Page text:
These days I was troubleshooting a Hyper-V cluster and came across a good article about how failover clustering recovers from unresponsive resource and I wanted to explain a little bit how the failover clustering communicates with cluster resources and how it detects and recovers when something goes wrong.
For each clustered Virtual Machine , a cluster “Virtual Machine” resource is created that controls the VM. The cluster resource that is created and its resource DLL communicates with the VMMS (Virtual Machine Management Service) service which tells the VM when to start, stop and it’s also checking the virtual machine state. All these resources run in a failover cluster component which is called Resource Hosting Subsystem(RHS).
RHS is responsible for making sure that cluster resources are working properly by making constantly health checks. There are two types of health checks that RHS is doing: LooksAlive which happens every 5 seconds and it’s a quick light check, and if this one fails there is the second check IsAlive that happens every 60 seconds. If the IsAlive check fails, then the resource is considered failed.
RHS waits 5 minutes for a resource to answer, value that is configured with DeadlockTimeOut property, and if the resource is not answering RHS needs to take a recovery action to get it back up and running. The resource will be up and running again after the RHS process is terminated, and restarted which will determin the resource to restart also. The Event IDs related to these actions are 1230 “Cluster resource ‘Resource Name’ (resource type ‘Resource Type Name’, DLL ‘DLL Name’) did not respond to a request in a timely fashion. Cluster health detection will attempt to automatically recover by terminating the Resource Hosting Subsystem (RHS) process running this resource.” and 1146 “The cluster Resource Hosting Subsystem (RHS) stopped unexpectedly. An attempt will be made to restart it. This is usually associated with recovery of a crashed or deadlocked resource. “.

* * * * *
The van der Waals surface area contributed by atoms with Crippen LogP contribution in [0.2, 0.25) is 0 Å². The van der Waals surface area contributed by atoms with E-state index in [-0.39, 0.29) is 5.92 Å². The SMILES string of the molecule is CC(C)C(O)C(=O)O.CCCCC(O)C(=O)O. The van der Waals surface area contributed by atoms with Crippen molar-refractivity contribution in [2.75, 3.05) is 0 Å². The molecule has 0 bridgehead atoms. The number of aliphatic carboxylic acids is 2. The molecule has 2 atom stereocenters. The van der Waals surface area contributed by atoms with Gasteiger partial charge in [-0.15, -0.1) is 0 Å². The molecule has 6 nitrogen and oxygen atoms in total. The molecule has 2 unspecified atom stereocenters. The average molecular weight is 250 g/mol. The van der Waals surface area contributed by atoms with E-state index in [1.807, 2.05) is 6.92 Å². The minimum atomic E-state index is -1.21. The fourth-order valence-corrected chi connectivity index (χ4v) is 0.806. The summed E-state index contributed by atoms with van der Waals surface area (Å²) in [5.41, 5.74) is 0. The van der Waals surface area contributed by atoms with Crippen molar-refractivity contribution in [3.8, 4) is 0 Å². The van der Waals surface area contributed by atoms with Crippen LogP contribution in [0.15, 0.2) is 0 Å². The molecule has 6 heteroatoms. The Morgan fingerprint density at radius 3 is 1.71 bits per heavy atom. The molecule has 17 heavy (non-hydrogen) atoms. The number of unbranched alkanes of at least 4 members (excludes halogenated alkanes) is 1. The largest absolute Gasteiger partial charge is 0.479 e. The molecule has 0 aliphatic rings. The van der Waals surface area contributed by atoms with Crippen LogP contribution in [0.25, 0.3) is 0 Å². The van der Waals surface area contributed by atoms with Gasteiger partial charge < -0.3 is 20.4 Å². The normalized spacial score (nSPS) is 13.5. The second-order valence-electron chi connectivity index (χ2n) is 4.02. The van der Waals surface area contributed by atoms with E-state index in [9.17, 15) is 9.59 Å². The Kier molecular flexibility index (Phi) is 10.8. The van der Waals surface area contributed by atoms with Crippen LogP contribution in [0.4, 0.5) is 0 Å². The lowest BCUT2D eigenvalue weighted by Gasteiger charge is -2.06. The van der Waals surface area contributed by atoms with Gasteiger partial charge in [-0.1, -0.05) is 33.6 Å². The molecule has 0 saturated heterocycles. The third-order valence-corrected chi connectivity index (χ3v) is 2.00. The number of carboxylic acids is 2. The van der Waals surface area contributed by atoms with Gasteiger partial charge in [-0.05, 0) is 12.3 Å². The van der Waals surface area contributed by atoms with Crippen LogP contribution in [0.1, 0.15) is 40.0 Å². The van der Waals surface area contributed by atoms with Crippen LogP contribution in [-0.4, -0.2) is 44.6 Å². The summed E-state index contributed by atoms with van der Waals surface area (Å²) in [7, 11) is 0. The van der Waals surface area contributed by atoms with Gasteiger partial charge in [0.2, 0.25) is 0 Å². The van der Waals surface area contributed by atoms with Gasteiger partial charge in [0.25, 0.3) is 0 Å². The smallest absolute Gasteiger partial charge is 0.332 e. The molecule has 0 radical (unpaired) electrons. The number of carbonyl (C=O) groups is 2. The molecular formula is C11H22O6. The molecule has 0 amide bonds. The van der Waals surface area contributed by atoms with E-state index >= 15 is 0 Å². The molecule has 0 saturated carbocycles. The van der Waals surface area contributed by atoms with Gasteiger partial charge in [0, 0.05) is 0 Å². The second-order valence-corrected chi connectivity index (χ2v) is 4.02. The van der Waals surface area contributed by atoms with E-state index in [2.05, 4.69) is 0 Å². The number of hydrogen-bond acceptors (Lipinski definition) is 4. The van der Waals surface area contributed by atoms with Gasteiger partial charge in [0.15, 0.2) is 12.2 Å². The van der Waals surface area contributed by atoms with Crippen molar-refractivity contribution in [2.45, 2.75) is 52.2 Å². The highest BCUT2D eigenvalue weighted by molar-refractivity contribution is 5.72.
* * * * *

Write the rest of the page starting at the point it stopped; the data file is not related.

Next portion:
Elden Christensen has a great and more detailed blog post on how failover clustering recovers from unresponsive resource.